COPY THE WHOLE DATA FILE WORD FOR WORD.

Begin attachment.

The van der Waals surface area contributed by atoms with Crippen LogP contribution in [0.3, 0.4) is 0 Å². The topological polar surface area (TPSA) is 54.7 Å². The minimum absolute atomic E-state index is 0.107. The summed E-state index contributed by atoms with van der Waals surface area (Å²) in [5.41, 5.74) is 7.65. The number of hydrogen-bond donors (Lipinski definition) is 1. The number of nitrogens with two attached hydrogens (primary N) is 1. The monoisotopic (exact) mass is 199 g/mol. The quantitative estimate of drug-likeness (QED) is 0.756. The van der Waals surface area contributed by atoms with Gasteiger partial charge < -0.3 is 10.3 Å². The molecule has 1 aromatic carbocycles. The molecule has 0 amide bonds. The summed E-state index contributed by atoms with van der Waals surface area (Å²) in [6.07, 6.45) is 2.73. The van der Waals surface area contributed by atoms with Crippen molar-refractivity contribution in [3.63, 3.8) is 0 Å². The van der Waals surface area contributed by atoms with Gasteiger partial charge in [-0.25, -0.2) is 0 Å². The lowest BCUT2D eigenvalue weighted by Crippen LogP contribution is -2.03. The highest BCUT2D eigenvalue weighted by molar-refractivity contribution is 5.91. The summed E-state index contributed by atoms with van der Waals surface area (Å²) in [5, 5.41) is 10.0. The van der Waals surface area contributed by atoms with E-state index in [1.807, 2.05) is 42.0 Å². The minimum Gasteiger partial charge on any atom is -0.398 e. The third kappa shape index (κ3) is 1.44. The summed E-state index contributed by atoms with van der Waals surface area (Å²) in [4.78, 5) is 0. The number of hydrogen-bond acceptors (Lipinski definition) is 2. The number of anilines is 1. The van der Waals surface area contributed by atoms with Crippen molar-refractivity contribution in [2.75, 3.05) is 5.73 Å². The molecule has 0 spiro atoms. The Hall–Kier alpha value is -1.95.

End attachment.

The van der Waals surface area contributed by atoms with Crippen LogP contribution in [0.3, 0.4) is 0 Å². The topological polar surface area (TPSA) is 54.7 Å². The minimum absolute atomic E-state index is 0.107. The summed E-state index contributed by atoms with van der Waals surface area (Å²) in [5.41, 5.74) is 7.65. The number of hydrogen-bond donors (Lipinski definition) is 1. The number of nitrogens with two attached hydrogens (primary N) is 1. The monoisotopic (exact) mass is 199 g/mol. The quantitative estimate of drug-likeness (QED) is 0.756. The van der Waals surface area contributed by atoms with Gasteiger partial charge < -0.3 is 10.3 Å². The molecule has 1 aromatic carbocycles. The molecule has 0 amide bonds. The summed E-state index contributed by atoms with van der Waals surface area (Å²) in [6.07, 6.45) is 2.73. The van der Waals surface area contributed by atoms with Crippen molar-refractivity contribution in [3.63, 3.8) is 0 Å². The van der Waals surface area contributed by atoms with Gasteiger partial charge in [-0.25, -0.2) is 0 Å². The lowest BCUT2D eigenvalue weighted by Crippen LogP contribution is -2.03. The highest BCUT2D eigenvalue weighted by molar-refractivity contribution is 5.91. The summed E-state index contributed by atoms with van der Waals surface area (Å²) in [5, 5.41) is 10.0. The van der Waals surface area contributed by atoms with E-state index in [1.807, 2.05) is 42.0 Å². The minimum Gasteiger partial charge on any atom is -0.398 e. The third kappa shape index (κ3) is 1.44. The summed E-state index contributed by atoms with van der Waals surface area (Å²) in [4.78, 5) is 0. The number of hydrogen-bond acceptors (Lipinski definition) is 2. The number of anilines is 1. The van der Waals surface area contributed by atoms with Crippen molar-refractivity contribution in [2.75, 3.05) is 5.73 Å². The molecule has 0 spiro atoms. The Hall–Kier alpha value is -1.95.